Some people say that the specifics of modern human interactions are governed to a relatively high degree by evolutionary pressures in our pre-human environment. Others say, no they are not. Evidence for the first position mainly consists in showing how these behaviors are likely to have arisen, and this generally means showing that they conferred some advantage. If you are going to concede that the sexual preference in question may have become maladaptive (not implausible) the only remaining evidence for position A is just the current existence of the behavior or preference. It is assuming the consequent to adduce this as evidence.

As to the second commentor, I have admitted to being a bit flip, and this was clearly not intended to stand up as a scientific refutation. I'm not opposed in principle to evolutionary psychology and am willing to believe that many aspects of human life may be amenable to this type of explanation. There is a pop version of evolutionary psychology, however, which does deserve all the scorn I could pour on it.

To take the example of accumultating capital on the veldt: I am willing to listen to a nuanced discussion of how males engage in status determining activies, sucess in which is closely correlated with genetic fitness (say, hunting). A preference for high-status males might, over the course of human history, lead to a situation in which the original preference has become slightly maladaptive from a purely genetic point of view: the inheritance of wealth may make you a high status male without promsing particularly good genetic quality. Fine and good. Perverse compressions of this view which rely over-much on the possibility of providing for young, when we do not know enough about proto-human food distribution strategies, seem weak and obviously intended to shore up existing views on sexual politics.

I don't think Steven Pinker is evil or that evolutionary psychology cannot be done with some sucess. I do think it is often practised poorly, and more often quoted as justification for silly ideas which it does not even support. If all I am offered is plausible tales about utility and sexual selection, I will continue to feel free to find logical flaws. Thanks for saying I shouldn't feel intellectually diminshed, though...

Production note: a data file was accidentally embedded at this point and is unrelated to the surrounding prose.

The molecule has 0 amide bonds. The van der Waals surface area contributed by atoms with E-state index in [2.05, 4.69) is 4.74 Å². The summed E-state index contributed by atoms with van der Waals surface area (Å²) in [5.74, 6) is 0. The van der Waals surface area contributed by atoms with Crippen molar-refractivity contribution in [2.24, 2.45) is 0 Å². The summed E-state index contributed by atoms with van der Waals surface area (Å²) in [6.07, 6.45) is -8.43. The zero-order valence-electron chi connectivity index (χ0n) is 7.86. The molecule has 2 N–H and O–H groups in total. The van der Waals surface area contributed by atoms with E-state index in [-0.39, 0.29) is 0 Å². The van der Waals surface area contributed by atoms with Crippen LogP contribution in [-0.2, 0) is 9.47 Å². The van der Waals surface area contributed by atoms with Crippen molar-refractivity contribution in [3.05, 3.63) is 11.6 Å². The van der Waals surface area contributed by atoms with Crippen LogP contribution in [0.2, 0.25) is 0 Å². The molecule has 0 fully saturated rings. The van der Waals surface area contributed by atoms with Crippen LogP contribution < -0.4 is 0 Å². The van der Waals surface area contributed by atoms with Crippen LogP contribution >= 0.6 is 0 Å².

dsquared

>>However, irregardless of what you feel about this body of research, the onus is on you to either a) provide some justification for your hypothesis by conducting empirical research, or b)falsify the hypotheses which you object to similarly using experimental methods, which admittedly is quite a tedious task considering the number of interconnected theories that make up the edifice of knowledge which you disapprove of.

Three points:

First, your statement that evolutionary psychology is a "non-partisan" field of research is an extremely contentious one; lots of people believe that it's extremely politically loaded.

Second, there is no such onus on Belle; evolutionary psychology was not arrived at by a process of empirical observation or experiment, so there is no presupposition that any argumnet against it must be made in that way.

Third, "Irregardless" is not a word used by careful writers.

And finally to note that great minds think alike

dsquared

Anchor tag not permitted I see:

https://d-squareddigest.blogspot.com/2002_10_06_d-squareddigest_archive.html#82800791

PG

I think evolutionary psychology is most useful in giving us an idea of how we came to see certain physical characteristics as beautiful. This leaves out the example of the young-woman-marries-rich-old-man.

Indeed, the latter is rather easily explained by greed, while the former -- why would a curvy figure be considered more attractive? -- is more mysterious. There aren't any obvious reasons to think that a small waist and big breasts and hips are good, while finding a fat bank account attractive strikes me as self-explanatory.

I'd be interested in a discussion of the flipside: what do women find physically attractive in men? What are possible evolutionary explanations for this?

As for the attractiveness of the single mom, Bruce Springsteen might agree with you, but there appears to be a counter to why having healthy little toddlers coming with a wife would be problematic from an evolutionary standpoint:
she expects you to invest resources in offspring that are not genetically your own.

MySharona